Single-Sex Education Will Not "Save" Minority Boys

Imagine you’re a principal confronted with these facts: according to a 2010 report, the dropout rates for Black and Latino males are well above 50 percent in most cities, and Black and Latino males are less likely than any other demographic to enroll in or graduate from college. What do you do? A) throw your hands up in disgust and frustration; B) institute single-sex classes; or C) research what actually works in improving student performance?

A number of schools across the country are choosing B, sex segregation. While no reliable data exist, proponents have estimated that there are between 300 and 500 single-sex classrooms, up from 11 in 2002.

Fortunately, Pedro Noguera, director of the Metropolitan Center for Urban Education at New York University and a respected researcher on education for children of color, chose option C. In an article recently published in Education Week, Noguera explains that “no research supports the notion that separating young men is the best way to meet their academic and social needs.” He adds that “none of [single-sex education supporters’] claims about innate learning differences have been supported by neuroscientists who actually study the human brain, and their ideas about the types of teaching strategies that constitute ‘best practices’ for boys are also unsupported by scientific evidence.”

Oops. Details. So what pseudoscience are the proponents of single-sex education spouting? Well, Leonard Sax and Michael Gurian, its most widely cited advocates, train teachers to believe some scary stuff and to teach accordingly. For example:

  • Teachers should shout at boys and speak softly to girls, because girls have better hearing and are more easily distracted by loud noise.
  • Boys do well under stress, and girls do badly, so girls should never be given time limits on tests. Girls should take their shoes off in class because this helps them think better.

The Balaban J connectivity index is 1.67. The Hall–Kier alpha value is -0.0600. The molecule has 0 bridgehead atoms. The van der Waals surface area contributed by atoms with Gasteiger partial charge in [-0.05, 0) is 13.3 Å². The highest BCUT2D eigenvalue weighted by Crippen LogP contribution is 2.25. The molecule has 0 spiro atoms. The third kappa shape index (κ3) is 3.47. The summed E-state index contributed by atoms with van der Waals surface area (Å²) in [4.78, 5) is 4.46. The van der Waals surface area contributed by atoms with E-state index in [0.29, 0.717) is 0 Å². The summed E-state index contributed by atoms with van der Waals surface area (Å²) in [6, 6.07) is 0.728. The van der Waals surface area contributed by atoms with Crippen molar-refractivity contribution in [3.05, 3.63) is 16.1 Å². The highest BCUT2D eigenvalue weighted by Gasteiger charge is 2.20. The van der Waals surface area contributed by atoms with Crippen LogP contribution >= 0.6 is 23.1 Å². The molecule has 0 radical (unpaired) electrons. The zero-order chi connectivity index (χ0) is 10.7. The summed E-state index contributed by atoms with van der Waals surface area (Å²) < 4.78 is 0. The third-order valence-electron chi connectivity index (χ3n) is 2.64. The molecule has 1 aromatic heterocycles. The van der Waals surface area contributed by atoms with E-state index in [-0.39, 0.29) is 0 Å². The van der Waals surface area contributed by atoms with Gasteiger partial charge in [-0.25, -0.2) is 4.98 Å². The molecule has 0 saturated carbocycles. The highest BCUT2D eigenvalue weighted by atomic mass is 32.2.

• Boys should receive strict discipline based on asserting power over them. Young boys can be spanked. Girls must never be spanked.

As for the actual science, Noguera has been looking at schools that work. He identified 20 New York City schools—many that enroll students who are predominantly from low-income and disadvantaged backgrounds—where the graduation rate for Black and Latino boys exceeded 80 percent (by comparison, the graduation rate for NYC youth generally is 65 percent). Factors that contributed to schools’ success included:

  • Strong, positive relationships between teachers and students
  • A personalized learning environment with mentors, counseling, and other supports
  • A peer culture that “reinforces the value of learning, and where character, ethics, and moral development are far more important than rigid discipline policies”
  • Strong and effective school leaders, who are not authoritarian or intimidating. “On the contrary, students [at successful schools] report that principals … are regarded more like big brothers and father figures.”

Absent from Noguera’s conclusions is the idea that schools need to be single-sex in order for Black and Latino boys — or indeed, any of their students — to succeed. Take that, Sax, Gurian, and your spank-the-boys pedagogy.

Noguera’s study comes on the heels of a Science article that finds, “There is no well-designed research showing that single-sex … education improves students' academic performance, but there is evidence that sex segregation increases gender stereotyping and legitimizes institutional sexism.”

When it comes to public education, there is no doubt that we are in a crisis, particularly in terms of low-income and minority students. But, as these two studies show, coeducation is not the problem, and sex segregation is not the solution.

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Adrian Guereca

Dear Allie Bohm,

While your argument against the idea of single-sex education in your article, “Single sex Schooling Will Not “Save” Minority Boys” has some valid points, it contains exaggerated information revolving around the schooling methods of single sex schools.
The examples you believed to be true in single sex schools was that the facilities teach their staff to “spank” and speak loudly to their students. There is no doubt that this information has been stretched and over-exaggerated. Furthermore, I don’t understand why you do not go into a greater depth of the goal behind single-sex education because single-sex schools want the best for their students’ education.
Single-sex education is completely voluntary, that means students are not forced to be in the facility because they and their parents know that the school will help their students focus on their studies.
Therefore, the information you provided may have had some truth behind it, but you seem to have exaggerated the information. Single-sex schools may separate children based on their gender, but in the end they are given the same course materials and information as other students, so there isn't any “special treatment” involved.


Adrian Guereca

Freshman, University of Illinois

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